6. Out-and-out conflict between

the two authentic texts

6.1 A case of bilingual linguistic discrepancy should be distinguished from one of a technical drafting error. As said before, reconciliation is not necessarily the finding of a meaning common to both versions. This is actually impossible in cases of mutually incompatible texts. The court in those circumstances may have to decide on the selection of a version that correctly expresses the underlying legislative purport29.

29Chan Fung Lan v Lai Wai Chuen (MP No. 4210 of 1996).

6.2 For example, the English text of a provision stipulates the duration of "28" days from a reference date to be the time limit for taking certain action. The Chinese text however provides for "25" days. This kind of inconsistency derives apparently from an error in one of the two language versions and may not be removed by the general means of statutory interpretation. It should be handled differently depending on whether the Chinese text was declared authentic subsequent to the commencement of the English text or whether both texts were enacted simultaneously.

6.3 In the case of a statute which was initially enacted in English only with its Chinese text subsequently prepared and declared authentic, the English version was the original official text on the sole basis of which the Chinese counterpart was prepared. In ascertaining its legal meaning, the English text should be taken as more accurately reflecting the legislature's intent when the statute was initially passed. In this case, the meaning borne by the English version will therefore take precedence over the Chinese one30.

30Tabory (note 1 above), pp.172-3: There has been a view during the drafting of the Convention that if a meaning reconciling divergent multilingual texts could not be found, the language to be considered should be that in which the treaty had been drawn up. Another view however held that while reference may be made during interpretation to the preparatory works and to the circumstances under which the treaty was concluded, one should not go so far as to place a premium on the version drafted in a language which might have been used for purely fortuitous reasons.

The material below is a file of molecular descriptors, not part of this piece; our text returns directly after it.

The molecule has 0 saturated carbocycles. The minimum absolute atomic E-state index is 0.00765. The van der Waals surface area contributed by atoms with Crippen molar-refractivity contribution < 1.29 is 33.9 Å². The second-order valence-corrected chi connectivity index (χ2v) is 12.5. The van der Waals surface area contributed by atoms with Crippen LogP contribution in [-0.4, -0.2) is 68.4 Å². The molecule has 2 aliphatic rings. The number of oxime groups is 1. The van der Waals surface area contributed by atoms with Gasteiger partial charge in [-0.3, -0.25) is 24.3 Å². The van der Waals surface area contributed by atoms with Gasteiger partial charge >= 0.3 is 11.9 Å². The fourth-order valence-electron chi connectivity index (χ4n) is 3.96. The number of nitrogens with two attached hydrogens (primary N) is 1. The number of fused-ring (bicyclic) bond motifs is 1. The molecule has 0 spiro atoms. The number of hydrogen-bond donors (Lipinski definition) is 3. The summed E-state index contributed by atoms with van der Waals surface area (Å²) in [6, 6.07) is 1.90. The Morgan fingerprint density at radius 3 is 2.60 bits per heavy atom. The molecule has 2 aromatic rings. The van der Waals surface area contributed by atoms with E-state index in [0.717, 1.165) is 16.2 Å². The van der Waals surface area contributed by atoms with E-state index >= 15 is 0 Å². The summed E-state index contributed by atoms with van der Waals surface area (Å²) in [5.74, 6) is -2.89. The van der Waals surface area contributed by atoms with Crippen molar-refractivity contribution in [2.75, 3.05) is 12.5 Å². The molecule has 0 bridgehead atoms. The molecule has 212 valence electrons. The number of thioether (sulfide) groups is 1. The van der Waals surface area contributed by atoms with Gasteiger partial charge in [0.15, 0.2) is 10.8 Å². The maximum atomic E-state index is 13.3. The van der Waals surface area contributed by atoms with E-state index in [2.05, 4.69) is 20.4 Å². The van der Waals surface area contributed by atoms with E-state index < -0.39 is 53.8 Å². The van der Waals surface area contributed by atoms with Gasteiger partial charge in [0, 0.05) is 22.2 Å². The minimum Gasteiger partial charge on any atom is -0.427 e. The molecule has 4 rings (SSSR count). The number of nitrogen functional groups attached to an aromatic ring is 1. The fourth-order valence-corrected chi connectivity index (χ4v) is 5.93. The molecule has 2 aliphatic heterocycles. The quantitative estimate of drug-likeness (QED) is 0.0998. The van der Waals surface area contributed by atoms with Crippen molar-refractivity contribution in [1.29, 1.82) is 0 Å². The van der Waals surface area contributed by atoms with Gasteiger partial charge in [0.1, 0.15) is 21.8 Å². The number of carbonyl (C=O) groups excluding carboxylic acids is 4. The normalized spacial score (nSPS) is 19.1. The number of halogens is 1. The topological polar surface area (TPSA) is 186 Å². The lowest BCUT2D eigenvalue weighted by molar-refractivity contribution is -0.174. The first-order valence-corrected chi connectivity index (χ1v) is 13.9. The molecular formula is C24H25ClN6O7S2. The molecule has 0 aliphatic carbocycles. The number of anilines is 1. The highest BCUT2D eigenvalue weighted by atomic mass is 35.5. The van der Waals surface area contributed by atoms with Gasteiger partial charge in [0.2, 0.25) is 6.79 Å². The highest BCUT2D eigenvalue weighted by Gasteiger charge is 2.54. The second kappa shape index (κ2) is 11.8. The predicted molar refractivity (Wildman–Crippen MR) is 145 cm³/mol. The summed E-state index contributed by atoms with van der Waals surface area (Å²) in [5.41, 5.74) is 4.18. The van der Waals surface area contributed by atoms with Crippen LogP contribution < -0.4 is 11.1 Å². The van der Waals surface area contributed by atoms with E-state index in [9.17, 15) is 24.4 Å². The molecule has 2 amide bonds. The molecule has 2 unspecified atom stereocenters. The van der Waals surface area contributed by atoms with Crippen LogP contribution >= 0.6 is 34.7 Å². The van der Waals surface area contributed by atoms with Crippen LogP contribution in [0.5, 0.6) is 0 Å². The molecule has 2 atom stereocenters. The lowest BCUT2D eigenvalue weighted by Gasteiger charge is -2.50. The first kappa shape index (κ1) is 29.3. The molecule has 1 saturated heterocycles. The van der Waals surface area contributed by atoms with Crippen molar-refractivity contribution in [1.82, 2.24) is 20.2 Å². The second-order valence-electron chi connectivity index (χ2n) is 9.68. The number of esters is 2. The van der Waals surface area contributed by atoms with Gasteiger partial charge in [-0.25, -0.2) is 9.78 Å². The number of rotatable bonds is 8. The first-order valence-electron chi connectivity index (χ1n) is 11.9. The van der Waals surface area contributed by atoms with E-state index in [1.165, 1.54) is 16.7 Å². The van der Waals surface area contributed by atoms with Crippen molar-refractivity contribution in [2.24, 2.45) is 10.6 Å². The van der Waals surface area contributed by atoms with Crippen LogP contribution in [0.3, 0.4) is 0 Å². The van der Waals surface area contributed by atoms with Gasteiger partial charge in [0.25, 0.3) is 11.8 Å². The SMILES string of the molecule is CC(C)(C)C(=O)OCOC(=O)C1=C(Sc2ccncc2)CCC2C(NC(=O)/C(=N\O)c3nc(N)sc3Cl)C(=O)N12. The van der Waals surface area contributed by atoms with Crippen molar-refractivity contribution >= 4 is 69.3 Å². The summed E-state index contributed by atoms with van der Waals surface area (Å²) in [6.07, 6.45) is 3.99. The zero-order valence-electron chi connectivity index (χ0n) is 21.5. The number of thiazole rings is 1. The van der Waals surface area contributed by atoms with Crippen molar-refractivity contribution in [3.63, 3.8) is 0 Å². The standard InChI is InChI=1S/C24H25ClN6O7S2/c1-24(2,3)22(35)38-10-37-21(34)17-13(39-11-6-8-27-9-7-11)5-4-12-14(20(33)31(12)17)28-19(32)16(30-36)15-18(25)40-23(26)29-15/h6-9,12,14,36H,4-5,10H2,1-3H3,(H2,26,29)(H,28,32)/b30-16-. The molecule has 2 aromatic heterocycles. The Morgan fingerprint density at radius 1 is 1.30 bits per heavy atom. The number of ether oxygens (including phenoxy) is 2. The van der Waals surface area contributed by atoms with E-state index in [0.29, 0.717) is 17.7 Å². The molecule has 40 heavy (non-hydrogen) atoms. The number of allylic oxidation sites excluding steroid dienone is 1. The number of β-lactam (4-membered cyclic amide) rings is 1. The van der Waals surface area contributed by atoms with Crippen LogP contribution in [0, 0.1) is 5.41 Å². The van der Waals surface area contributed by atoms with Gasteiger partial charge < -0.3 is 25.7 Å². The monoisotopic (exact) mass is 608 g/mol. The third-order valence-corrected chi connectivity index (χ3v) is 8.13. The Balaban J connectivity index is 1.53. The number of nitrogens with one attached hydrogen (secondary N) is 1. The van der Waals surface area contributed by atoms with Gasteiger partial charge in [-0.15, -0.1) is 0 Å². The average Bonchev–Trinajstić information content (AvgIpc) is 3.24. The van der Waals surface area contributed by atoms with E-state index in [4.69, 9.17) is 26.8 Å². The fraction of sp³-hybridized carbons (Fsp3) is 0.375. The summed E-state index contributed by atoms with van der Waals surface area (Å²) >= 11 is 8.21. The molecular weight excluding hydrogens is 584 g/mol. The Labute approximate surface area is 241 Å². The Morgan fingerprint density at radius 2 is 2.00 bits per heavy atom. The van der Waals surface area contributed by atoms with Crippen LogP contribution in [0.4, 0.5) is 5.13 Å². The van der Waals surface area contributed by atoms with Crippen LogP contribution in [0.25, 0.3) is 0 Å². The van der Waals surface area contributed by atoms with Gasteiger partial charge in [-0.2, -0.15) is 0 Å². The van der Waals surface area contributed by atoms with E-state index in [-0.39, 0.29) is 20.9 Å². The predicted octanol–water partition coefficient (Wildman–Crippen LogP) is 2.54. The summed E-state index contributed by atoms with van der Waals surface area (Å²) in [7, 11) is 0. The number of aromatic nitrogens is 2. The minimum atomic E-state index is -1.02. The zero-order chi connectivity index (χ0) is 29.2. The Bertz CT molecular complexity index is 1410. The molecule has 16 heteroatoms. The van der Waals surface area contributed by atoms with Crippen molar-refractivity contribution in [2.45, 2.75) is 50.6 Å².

6.4 If both versions of a piece of legislation, though enacted at the same time, are found to be at odds with each other, still the legislative intent has to be determined and possibly with the aid of any admissible extrinsic materials31 so that the court may ascertain which of the versions gives effect to that intent correctly. It is objectionable in this case to speculate arbitrarily as to what the intent of the legislature might have been, and then to strain the language of the enactment in order to bring particular cases within such assumed intent32 .

31Wesley-Smith (note 8 above), chapter 15 on "Resort to Hansard". See also the "Report on Extrinsic Materials as an Aid to Statutory Interpretation" prepared by the Law Reform Commission of Hong Kong in March 1997.

32Wesley-Smith (note 8 above), p.240, also citing Calvert v Mackenzie [1937] NZLR 966. One of the interpretative criteria is that a person should not be penalized under a doubtful law. Still, it is necessary that all relevant factors be considered and weighed against one another in the light of the context of the statute in order to arrive at a fair construction.

6.5 The pink page titled "Check List and Instructions for the AB Ordinance" in the Loose-leaf Edition of the Laws of Hong Kong will tell whether the Chinese text of the ordinance is enacted simultaneously with the English text or declared authentic under section 4B of Cap. 5. In the case of an Ordinance the Chinese text of which is declared under Cap. 5, an entry "L.N.(C) XX of 199X (Chinese authentic version)" can be found under the heading "Enactment History". If the Chinese text of an ordinance has not been included in the Loose-leaf Edition of Laws and only appears in Legal Supplement No. 7 of the Gazette, it is declared under Cap. 5.

7. Concluding Note

It must be acknowledged that S10B of Cap. 1 provides only broad guidelines for bilingual interpretation and is not a foolproof formula for the resolution of linguistic discrepancies. Statutory interpretation is after all the province of the judiciary. Statutory guidelines can only offer a general framework which is to be filled by judicial rulings according to the particular context of each individual case.

Law Drafting Division

Legal Department

April 1997